A federal judge in Georgia tossed a lawsuit against embattled celebrity chef Paula Deen that cited race discrimination that was filed by a former Savannah restaurant manager in what was one of many damaging revelations to hit the self-described culinary queen in the last year.
U.S. District Court Judge William T. Moore Jr. ruled Monday that Lisa Jackson has no standing to sue for race discrimination, given that Jackson is white.
Jackson sued Deen and her brother, Bubba Hiers, last year saying she was subjected to sexual harassment and racist attitudes during the five years she worked at their restaurant, Uncle Bubba's Seafood and Oyster House.
According to the lawsuit during the five years Jackson worked there, Hiers made continual inappropriate sexual comments to her and other staff members. Hiers also allegedly downloaded pornography on a work computer that was shared with Jackson.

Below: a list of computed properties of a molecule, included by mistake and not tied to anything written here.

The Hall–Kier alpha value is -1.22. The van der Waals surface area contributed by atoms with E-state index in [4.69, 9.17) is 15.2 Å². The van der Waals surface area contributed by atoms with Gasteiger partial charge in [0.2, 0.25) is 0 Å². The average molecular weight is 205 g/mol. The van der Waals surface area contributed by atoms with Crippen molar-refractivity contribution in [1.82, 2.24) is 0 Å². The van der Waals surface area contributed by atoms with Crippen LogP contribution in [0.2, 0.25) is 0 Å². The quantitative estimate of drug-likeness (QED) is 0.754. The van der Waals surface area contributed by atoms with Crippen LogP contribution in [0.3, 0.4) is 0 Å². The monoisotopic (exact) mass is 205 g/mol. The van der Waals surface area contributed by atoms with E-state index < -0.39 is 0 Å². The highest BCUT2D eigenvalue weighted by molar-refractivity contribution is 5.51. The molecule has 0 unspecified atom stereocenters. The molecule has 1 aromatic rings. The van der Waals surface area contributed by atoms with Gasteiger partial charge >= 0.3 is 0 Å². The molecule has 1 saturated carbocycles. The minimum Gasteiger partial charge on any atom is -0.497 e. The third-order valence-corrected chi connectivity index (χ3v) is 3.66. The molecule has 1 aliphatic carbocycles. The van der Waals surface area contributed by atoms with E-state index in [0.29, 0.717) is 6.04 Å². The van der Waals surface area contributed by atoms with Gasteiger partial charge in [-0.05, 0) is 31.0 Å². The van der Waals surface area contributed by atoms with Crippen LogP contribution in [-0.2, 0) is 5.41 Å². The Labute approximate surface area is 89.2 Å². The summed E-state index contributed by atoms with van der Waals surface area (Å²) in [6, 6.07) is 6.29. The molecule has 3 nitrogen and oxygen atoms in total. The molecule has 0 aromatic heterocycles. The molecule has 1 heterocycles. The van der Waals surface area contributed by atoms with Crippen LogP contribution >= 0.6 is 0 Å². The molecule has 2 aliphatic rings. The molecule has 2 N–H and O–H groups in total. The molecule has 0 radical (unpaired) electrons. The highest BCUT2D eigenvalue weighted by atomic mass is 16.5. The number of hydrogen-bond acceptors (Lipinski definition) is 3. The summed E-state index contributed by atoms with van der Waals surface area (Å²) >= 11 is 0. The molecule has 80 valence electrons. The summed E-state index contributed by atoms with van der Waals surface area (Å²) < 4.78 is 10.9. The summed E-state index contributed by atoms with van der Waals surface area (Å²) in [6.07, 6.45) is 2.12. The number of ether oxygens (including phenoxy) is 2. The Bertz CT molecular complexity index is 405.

Jackson claimed in the suit that her doctor recommended that she quit her job as general manager at Uncle Bubba's Seafood and Oyster House because she was experiencing panic attacks and other stress.
The suit also included incidents that Hiers physically intimidated employees and acted toward Jackson in a sexually degrading manner, by forcibly kissing her cheek and spitting on her.
The court's ruling only affected the racial discrimination claims and leaves the Jackson's sexual harassment claims intact.
"We are pleased with the court's ruling today that Lisa Jackson's claims of race discrimination have been dismissed," a rep for Deen's rep revealed in a statement. "As Ms. Deen has stated before, she is confident that those who truly know how she lives her life know that she believes in equal opportunity, kindness and fairness for everyone."